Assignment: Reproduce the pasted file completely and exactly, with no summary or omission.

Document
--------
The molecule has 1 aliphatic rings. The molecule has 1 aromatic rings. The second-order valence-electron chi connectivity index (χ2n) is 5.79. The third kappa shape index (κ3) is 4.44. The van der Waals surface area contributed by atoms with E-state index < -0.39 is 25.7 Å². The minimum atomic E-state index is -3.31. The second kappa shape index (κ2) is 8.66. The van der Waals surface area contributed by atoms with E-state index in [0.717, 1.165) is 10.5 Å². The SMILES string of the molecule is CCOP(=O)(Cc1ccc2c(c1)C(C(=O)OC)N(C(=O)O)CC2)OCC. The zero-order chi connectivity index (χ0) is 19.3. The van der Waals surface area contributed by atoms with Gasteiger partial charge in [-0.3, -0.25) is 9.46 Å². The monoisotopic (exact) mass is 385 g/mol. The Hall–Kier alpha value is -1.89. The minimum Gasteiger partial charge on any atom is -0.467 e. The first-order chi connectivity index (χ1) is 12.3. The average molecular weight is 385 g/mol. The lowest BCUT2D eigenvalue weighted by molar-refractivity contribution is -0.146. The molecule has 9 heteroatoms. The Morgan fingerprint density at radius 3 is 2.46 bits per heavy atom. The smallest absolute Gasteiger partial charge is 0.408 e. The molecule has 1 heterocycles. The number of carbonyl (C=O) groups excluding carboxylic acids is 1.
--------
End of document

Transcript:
The molecule has 1 aliphatic rings. The molecule has 1 aromatic rings. The second-order valence-electron chi connectivity index (χ2n) is 5.79. The third kappa shape index (κ3) is 4.44. The van der Waals surface area contributed by atoms with E-state index < -0.39 is 25.7 Å². The minimum atomic E-state index is -3.31. The second kappa shape index (κ2) is 8.66. The van der Waals surface area contributed by atoms with E-state index in [0.717, 1.165) is 10.5 Å². The SMILES string of the molecule is CCOP(=O)(Cc1ccc2c(c1)C(C(=O)OC)N(C(=O)O)CC2)OCC. The zero-order chi connectivity index (χ0) is 19.3. The van der Waals surface area contributed by atoms with Gasteiger partial charge in [-0.3, -0.25) is 9.46 Å². The monoisotopic (exact) mass is 385 g/mol. The Hall–Kier alpha value is -1.89. The minimum Gasteiger partial charge on any atom is -0.467 e. The first-order chi connectivity index (χ1) is 12.3. The average molecular weight is 385 g/mol. The lowest BCUT2D eigenvalue weighted by molar-refractivity contribution is -0.146. The molecule has 9 heteroatoms. The Morgan fingerprint density at radius 3 is 2.46 bits per heavy atom. The smallest absolute Gasteiger partial charge is 0.408 e. The molecule has 1 heterocycles. The number of carbonyl (C=O) groups excluding carboxylic acids is 1.